#SeniorSpotlight: Samuel, MacEwan men’s soccer program growing together

#SeniorSpotlight: Samuel, MacEwan men’s soccer program growing together

Brian Swane, Special to Canada West

EDMONTON – They’ve broken the same ground, sowed the same seeds, harvested the same crop.

Every tick on Josh Samuel’s growth chart matches that of MacEwan’s men’s soccer program.

In 2014, Samuel took his largest step, going from Strathcona High School in Edmonton to MacEwan University and joining the Griffins men’s soccer team, which was making a giant leap of its own, entering Canada West.

“It was a fresh new team,” the Edmonton native says. “They made the big jump from the (Alberta Colleges Athletic Conference) to (Canada West), so I was really excited about jumping on the team, trying to push it forward into a better league.”

More than four seasons on, it’s been a rewarding experience for Samuel, who has played no small role in the growth of Griffins soccer.

“I think the program has evolved greatly from the first year … our team definitely has gotten so much better from that first year to now,” says Samuel, citing how the program goes about everything from practice to home matches. “All that kind of stuff has made our program better and made us more attractive to our players. 

Meanwhile, MacEwan has provided the environment for Samuel’s own personal evolution. 

“As a teammate, I definitely have gone towards a leadership role, just through experience,” he says. “(For) young guys coming in, I see the difference in me letting them know how the league is, and stuff that doesn’t even have to do with the soccer aspect of it.” 

A five-foot-nine midfielder, Samuel has long led by example. During the pre-season of his second year in 2015, he sprained his MCL, but missed just a few weeks before returning to start MacEwan’s final five matches. Samuel didn’t match his pre-injury form, but rather incredibly exceeded it, and the student-athlete was named the Griffins’ Most Improved Player that season. 

“Your coaches and your fellow players around the field are relying on you to play your best and perform and you have to do your best job,” he says. 

Name a milestone moment for MacEwan in Canada West, and Samuel was part of it. He fondly recalls being on the pitch at Mount Royal on Sept. 7. 2014, when Youssef Naboulsi scored the team’s first Canada West goal, and a few weeks later he played the full 90 minutes in back-to-back draws against perennial powerhouse Alberta.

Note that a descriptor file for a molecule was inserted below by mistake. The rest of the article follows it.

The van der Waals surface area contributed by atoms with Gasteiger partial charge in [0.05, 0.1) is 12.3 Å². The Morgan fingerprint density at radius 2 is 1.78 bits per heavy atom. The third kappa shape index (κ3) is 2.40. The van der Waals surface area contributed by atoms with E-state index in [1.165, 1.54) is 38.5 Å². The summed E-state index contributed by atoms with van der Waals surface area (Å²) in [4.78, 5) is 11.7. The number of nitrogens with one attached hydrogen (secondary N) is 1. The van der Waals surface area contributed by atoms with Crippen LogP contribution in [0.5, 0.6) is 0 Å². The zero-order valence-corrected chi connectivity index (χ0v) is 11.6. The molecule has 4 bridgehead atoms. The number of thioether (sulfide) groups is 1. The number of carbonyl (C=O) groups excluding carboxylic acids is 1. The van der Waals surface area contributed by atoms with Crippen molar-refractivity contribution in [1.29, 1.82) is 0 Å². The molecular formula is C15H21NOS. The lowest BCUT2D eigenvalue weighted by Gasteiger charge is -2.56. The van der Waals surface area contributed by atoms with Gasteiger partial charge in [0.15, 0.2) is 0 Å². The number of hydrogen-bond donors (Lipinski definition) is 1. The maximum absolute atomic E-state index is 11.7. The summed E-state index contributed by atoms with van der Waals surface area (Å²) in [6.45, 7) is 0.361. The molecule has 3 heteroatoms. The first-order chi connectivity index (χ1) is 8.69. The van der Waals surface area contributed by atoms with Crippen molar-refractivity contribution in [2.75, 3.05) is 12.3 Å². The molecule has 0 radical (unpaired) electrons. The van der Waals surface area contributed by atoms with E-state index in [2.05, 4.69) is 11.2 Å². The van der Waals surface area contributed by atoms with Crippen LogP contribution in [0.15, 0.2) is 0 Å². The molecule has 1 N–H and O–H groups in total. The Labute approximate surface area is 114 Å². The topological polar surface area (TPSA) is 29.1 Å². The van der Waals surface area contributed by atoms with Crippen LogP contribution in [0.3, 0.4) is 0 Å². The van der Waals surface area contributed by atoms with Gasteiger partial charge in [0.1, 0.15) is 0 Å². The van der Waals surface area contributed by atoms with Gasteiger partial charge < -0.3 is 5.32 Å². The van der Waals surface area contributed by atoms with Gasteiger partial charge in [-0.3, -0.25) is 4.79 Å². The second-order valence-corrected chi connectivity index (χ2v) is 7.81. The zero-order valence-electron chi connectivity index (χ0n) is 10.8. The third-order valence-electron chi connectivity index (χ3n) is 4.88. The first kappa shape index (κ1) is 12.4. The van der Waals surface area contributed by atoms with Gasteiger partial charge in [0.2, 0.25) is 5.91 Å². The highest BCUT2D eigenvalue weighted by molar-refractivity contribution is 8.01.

“I think that was a turning point where people thought, you know, maybe this team is a force to be reckoned with,” he says of those matches with the Golden Bears, both which ended 1-1.

“Having games like that builds momentum. When you have a performance like that, you just want to keep on playing. you have more belief in a team, that, ‘You know what, we can beat any team.’ You just got to put in the work.”

Samuel has never been afraid of breaking a sweat. The Science major is MacEwan’s all-time leader for minutes played and on pace to become the first Griffins player to surpass 4,000 in Canada West competition.

When the season ends, Samuel’s path will diverge from MacEwan. But first he wants to join the Griffins in going where neither the player nor the program has gone before: the Canada West playoffs. 

“I really hope once I leave our program it will be one of the best teams in (Canada West),” he says.

“And I hope I have gained the knowledge to give the younger guys what they need to keep the culture of MacEwan still there when I’m not there.”

About #SeniorSpotlight

The #SeniorSpotlight series features stories of Canada West student-athletes who are in their final season of university competition, as they work to cap off their university athletic careers, and prepare for what’s next personally and professionally.